Hope Child Development Center in New Haven, where most of the children receive Care4Kids subsidies Jacqueline Rabe Thomas / www.CtMirror.org
Hope Child Development Center in New Haven, where most of the children receive Care4Kids subsidies Jacqueline Rabe Thomas / www.CtMirror.org

With the number of families receiving help to cover the costs of child care reaching record lows, state lawmakers this week celebrated an announcement that the state will start enrolling children on the wait list.

However, opening the wait list does not guarantee that every applicant whose income qualifies them for help will receive a Care4Kids subsidy.

Currently, there are an estimated 8,654 children on the wait list. The Connecticut Office of Early Childhood is projecting it will enroll 5,192 new children in the program, which is designed to help with child care expenses so parents can work. The additional spots will not bring enrollment even close to its historically highs, however. There were 8,200 fewer children getting Care4Kids help in September than in each of the five previous Septembers – a 43 percent drop.

The early childhood office does expect to wipe out the existing wait list, however, since it estimates a large number of families will no longer qualify or need help because they have moved, now earn more than allowed to qualify or are no longer working or going to school full time.

“We will be monitoring intake rates closely. That said, we believe that we can onboard all eligible families currently on the wait list,” said Maggie Adair, spokeswoman for the early childhood office.

The office declined to commit to enrolling new families that apply.

“We hope to continue to enroll families newly entering the wait list,” said Adair.

The child care subsidies range from $38 to $320 weekly per child, depending on the type and location of the program. Families enrolled all make less than 50 percent of the state’s median income. For a single mom with two children, that’s $44,000.

A recent study from three major child advocacy groups – Connecticut Voices for Children, Connecticut Early Childhood Alliance and Connecticut Parent Power – found the Care4Kids program is used by families in 97 percent of Connecticut’s towns and is the only option families have in half the towns to offset the cost of child care.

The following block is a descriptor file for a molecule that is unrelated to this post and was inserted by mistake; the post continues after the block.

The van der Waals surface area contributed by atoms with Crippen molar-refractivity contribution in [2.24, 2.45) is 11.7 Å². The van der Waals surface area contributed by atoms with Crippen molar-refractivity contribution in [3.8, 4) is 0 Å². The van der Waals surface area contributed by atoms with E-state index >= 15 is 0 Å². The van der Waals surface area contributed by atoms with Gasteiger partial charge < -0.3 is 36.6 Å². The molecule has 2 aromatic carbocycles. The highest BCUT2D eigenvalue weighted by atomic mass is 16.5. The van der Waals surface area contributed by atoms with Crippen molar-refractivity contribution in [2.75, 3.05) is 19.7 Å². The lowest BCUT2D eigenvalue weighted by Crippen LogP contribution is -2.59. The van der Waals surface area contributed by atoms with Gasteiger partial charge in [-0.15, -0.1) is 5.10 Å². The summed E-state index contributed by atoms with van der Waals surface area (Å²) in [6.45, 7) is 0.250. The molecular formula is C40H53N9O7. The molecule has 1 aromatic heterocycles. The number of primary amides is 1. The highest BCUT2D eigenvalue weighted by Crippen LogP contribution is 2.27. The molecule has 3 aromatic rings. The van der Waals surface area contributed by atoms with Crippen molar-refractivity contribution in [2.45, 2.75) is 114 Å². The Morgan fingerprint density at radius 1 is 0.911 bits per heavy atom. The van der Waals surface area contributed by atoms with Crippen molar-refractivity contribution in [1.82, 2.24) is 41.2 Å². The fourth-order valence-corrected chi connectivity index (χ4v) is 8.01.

That cost is one of the highest in the nation. A study from ChildCare Aware of America found that center-based infant care in Connecticut costs an average of $14,238 per year, which the group estimates is about 60 percent of the median annual income for a millennial in the state.

The wait list that first arose last fall is not the result of a state funding cut. In fact, state funding has been flat, and the recently adopted budget maintains the same level of funding this year, too.

The state spent $123.8 million in the 2015-16 fiscal year and then $124.3 million last year. The recently adopted budget for this fiscal year provides $124.9 million.

However, the program was on pace to spend just $94 million this year. That is the result of some threatened cuts to the program in various budget proposals and a decision by Gov. Dannel P. Malloy’s administration to hold off opening the wait list until a budget was adopted.

Program costs began to rise drastically last fall because of changes in federal law that are not accompanied by increased federal funding. Under the new federal rules, families who lose their full-time jobs or whose income rises too much will no longer immediately lose their subsidies but will be allowed to stay in the program for three months after they no longer qualify.

To make up for the increased costs, the administration in mid-year began providing aid only to families currently receiving welfare benefits. Because the changes were made in the middle of that fiscal year, the savings were much more than needed to keep the program within a $124 million year-round budget.

So when legislators flat-funded the program, the wait list was able to be opened.

Lawmakers took turns this week celebrating.

“All of Connecticut’s families — irrespective of family income — deserve access to safe, healthy child care options,” said Malloy, a Democrat. “I am thrilled that families previously placed on the wait list will once again have access to the services and support they need to foster their children’s development.”

David Wilkinson, the commissioner of early childhood, said, “Our highest priority is to reach and enroll as many working families in need of this support as our budget responsibly allows.”

“After fighting tirelessly to secure funding for the Care4Kids program in the state budget, today it gives me great pleasure to see the program being rebooted to include more families,” state Sen. Marilyn Moore, D-Bridgeport, said.

Jacqueline was CT Mirror’s Education and Housing Reporter, and an original member of the CT Mirror staff, joining shortly before our January 2010 launch. Her awards include the best-of-show Theodore A. Driscoll Investigative Award from the Connecticut Society of Professional Journalists in 2019 for reporting on inadequate inmate health care, first-place for investigative reporting from the New England Newspaper and Press Association in 2020 for reporting on housing segregation, and two first-place awards from the National Education Writers Association in 2012. She was selected for a prestigious, year-long Propublica Local Reporting Network grant in 2019, exploring a range of affordable and low-income housing issues. Before joining CT Mirror, Jacqueline was a reporter, online editor and website developer for The Washington Post Co.’s Maryland newspaper chains. Jacqueline received an undergraduate degree in journalism from Bowling Green State University and a master’s in public policy from Trinity College.

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